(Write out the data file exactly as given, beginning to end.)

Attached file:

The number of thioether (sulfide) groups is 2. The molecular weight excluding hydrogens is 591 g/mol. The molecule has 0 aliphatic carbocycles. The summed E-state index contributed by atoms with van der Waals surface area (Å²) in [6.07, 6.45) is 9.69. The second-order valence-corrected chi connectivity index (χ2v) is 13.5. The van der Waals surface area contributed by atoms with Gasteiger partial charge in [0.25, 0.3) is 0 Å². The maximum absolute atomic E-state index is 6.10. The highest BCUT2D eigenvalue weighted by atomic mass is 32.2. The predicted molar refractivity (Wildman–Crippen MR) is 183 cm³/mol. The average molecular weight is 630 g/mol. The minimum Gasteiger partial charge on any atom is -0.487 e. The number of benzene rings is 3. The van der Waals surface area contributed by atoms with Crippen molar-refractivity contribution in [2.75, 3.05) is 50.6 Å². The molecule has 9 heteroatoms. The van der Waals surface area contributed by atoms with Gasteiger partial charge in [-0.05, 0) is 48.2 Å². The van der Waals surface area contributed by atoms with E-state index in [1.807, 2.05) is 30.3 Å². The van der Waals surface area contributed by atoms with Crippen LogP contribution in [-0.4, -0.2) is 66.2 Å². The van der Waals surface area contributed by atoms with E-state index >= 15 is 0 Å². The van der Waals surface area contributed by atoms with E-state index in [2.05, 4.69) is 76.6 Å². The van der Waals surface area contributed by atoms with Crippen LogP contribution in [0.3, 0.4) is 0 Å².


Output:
The number of thioether (sulfide) groups is 2. The molecular weight excluding hydrogens is 591 g/mol. The molecule has 0 aliphatic carbocycles. The summed E-state index contributed by atoms with van der Waals surface area (Å²) in [6.07, 6.45) is 9.69. The second-order valence-corrected chi connectivity index (χ2v) is 13.5. The van der Waals surface area contributed by atoms with Gasteiger partial charge in [0.25, 0.3) is 0 Å². The maximum absolute atomic E-state index is 6.10. The highest BCUT2D eigenvalue weighted by atomic mass is 32.2. The predicted molar refractivity (Wildman–Crippen MR) is 183 cm³/mol. The average molecular weight is 630 g/mol. The minimum Gasteiger partial charge on any atom is -0.487 e. The number of benzene rings is 3. The van der Waals surface area contributed by atoms with Crippen molar-refractivity contribution in [2.75, 3.05) is 50.6 Å². The molecule has 9 heteroatoms. The van der Waals surface area contributed by atoms with Gasteiger partial charge in [-0.05, 0) is 48.2 Å². The van der Waals surface area contributed by atoms with E-state index in [1.807, 2.05) is 30.3 Å². The van der Waals surface area contributed by atoms with Crippen LogP contribution in [-0.4, -0.2) is 66.2 Å². The van der Waals surface area contributed by atoms with E-state index >= 15 is 0 Å². The van der Waals surface area contributed by atoms with E-state index in [2.05, 4.69) is 76.6 Å². The van der Waals surface area contributed by atoms with Crippen LogP contribution in [0.3, 0.4) is 0 Å².